By Jan Arden
The media and observers have obviously noticed and reported the flurry of activities, inaugurations of round-abouts, fly-overs, laying of foundation stones, which have engaged the PM personally every other day, with the MBC-TV cameras in tow for the evening news bulletins on the public carrier.
Many wonder whether it is calculated to counterbalance the radio and web-tv reporting on judiciary matters under way in various tribunals or simply to take advantage of the Opposition’s apparent lack of structured and coordinated response on topical issues. The messaging through the mediatic space and the parallel seduction of foot-loose defectors from some Opposition parties are certainly calculated to bring maximum benefits towards municipal elections that cannot be withheld much longer as the country gears up for open frontiers and lesser restrictions.
Banking on the feel-good factor of resumption of tourism, however modest, the bankable aspects of the delayed public sector PRB report, and perhaps an accelerated pace for NRB recommendations for the private sector, payment of end-of-year bonuses, and a personalized campaign against Opposition forces perceived to be disunited and incapable of a coordinated alliance, there would be no better time for the MSM than to throw down the gauntlet before the end of December. That may suggest the week-end of 18-19th December at latest. To delay matters to the first trimester of next year holds some risks as both the feel-good factor ebbs away and the uncertainties about weather, cyclonic season and heavy downpours, not to mention the potential damages of a delta variant spread, have to be factored in.
In any case, retaining a foothold even in some urban municipalities would be a great drum-beater for pro-MSM press and the MBC-TV, while their strategists might reckon that even a complete loss in those unavoidable elections may certainly have psychological impact and consequences but that, two years from general elections, those would not be insurmountable for a party whose primary focus would be resisting or carrying the vote in the rural constituencies.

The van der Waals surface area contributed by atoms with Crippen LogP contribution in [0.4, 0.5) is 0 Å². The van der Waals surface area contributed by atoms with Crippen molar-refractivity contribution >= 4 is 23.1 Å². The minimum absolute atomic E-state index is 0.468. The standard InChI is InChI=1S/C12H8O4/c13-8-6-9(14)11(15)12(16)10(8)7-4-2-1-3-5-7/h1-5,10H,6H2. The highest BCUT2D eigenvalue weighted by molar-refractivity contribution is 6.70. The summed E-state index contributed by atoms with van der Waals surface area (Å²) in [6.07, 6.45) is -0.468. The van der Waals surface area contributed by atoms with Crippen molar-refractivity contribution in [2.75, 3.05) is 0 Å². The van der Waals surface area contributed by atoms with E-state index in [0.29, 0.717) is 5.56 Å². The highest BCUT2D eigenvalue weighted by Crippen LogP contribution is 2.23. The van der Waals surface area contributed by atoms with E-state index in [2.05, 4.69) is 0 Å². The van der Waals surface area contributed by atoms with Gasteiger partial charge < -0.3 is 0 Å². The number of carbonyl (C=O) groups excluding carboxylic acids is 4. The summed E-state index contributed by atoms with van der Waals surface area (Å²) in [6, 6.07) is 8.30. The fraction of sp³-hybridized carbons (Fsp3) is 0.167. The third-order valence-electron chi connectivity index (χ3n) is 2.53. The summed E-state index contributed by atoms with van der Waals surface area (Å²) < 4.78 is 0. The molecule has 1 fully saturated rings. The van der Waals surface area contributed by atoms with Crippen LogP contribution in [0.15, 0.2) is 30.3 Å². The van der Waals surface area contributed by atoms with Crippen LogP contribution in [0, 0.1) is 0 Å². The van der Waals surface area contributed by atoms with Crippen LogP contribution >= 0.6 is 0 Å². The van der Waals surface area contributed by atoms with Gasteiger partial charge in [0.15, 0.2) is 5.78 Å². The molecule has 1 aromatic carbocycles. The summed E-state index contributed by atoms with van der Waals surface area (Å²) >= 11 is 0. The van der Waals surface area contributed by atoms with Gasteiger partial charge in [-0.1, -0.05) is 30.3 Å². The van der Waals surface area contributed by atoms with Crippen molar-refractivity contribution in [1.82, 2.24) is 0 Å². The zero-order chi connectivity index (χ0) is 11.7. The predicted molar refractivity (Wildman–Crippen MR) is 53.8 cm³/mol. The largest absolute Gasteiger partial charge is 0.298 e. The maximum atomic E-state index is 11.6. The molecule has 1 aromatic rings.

The pro-party press and the national carrier would certainly campaign actively to that end although the Opposition would be more aware of what role immigrant workers or an Electoral Supervisory Commission, with the recent hand-picked political nominees, could play. We are certainly due for interesting times and real tests ahead for our fledgling democratic processes.
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Exiting the grey-list
Getting off the notorious grey-list of the Financial Action Task Force (FATF) has undoubtedly required that the authorities boost up their act and coordinate necessary remedial actions across the board, not only through new appropriate legislation, more functional government law enforcement agencies and better trained regulators but also from higher awareness from private players in the corporate banking and financial sectors.
There is no need to highlight that the structural deficiencies identified in the ESAAMLAG Mutual Evaluation Report of 2018 needed that level of political commitment and coordinated action that would certainly have avoided a dismaying February 2020 FATF grey-listing in the first place. But in a period of self-inflicted wounds and turmoil stemming from political considerations, including what Opposition labelled as vendetta politics, higher offices paid little heed to those distant alarm bells and well-meaning cadres in individual agencies and departments were left tinkering at the periphery.